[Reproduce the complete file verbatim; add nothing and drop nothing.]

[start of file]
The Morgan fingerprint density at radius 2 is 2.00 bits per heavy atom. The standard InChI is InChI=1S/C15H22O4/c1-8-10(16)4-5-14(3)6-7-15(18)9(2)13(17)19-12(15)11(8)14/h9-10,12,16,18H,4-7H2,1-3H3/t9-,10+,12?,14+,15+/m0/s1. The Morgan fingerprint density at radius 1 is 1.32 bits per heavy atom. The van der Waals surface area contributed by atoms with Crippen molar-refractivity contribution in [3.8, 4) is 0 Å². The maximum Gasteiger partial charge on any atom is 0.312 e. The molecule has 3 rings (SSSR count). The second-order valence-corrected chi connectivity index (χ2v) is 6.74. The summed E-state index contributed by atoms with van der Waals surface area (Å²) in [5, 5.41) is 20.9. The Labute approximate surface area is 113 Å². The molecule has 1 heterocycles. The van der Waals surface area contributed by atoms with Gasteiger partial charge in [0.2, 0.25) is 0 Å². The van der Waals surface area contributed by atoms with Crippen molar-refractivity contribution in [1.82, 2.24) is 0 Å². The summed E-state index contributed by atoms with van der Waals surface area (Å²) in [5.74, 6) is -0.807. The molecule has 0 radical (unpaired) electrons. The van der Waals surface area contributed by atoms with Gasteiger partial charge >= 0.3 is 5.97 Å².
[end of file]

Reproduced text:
The Morgan fingerprint density at radius 2 is 2.00 bits per heavy atom. The standard InChI is InChI=1S/C15H22O4/c1-8-10(16)4-5-14(3)6-7-15(18)9(2)13(17)19-12(15)11(8)14/h9-10,12,16,18H,4-7H2,1-3H3/t9-,10+,12?,14+,15+/m0/s1. The Morgan fingerprint density at radius 1 is 1.32 bits per heavy atom. The van der Waals surface area contributed by atoms with Crippen molar-refractivity contribution in [3.8, 4) is 0 Å². The maximum Gasteiger partial charge on any atom is 0.312 e. The molecule has 3 rings (SSSR count). The second-order valence-corrected chi connectivity index (χ2v) is 6.74. The summed E-state index contributed by atoms with van der Waals surface area (Å²) in [5, 5.41) is 20.9. The Labute approximate surface area is 113 Å². The molecule has 1 heterocycles. The van der Waals surface area contributed by atoms with Gasteiger partial charge in [0.2, 0.25) is 0 Å². The van der Waals surface area contributed by atoms with Crippen molar-refractivity contribution in [1.82, 2.24) is 0 Å². The summed E-state index contributed by atoms with van der Waals surface area (Å²) in [5.74, 6) is -0.807. The molecule has 0 radical (unpaired) electrons. The van der Waals surface area contributed by atoms with Gasteiger partial charge >= 0.3 is 5.97 Å².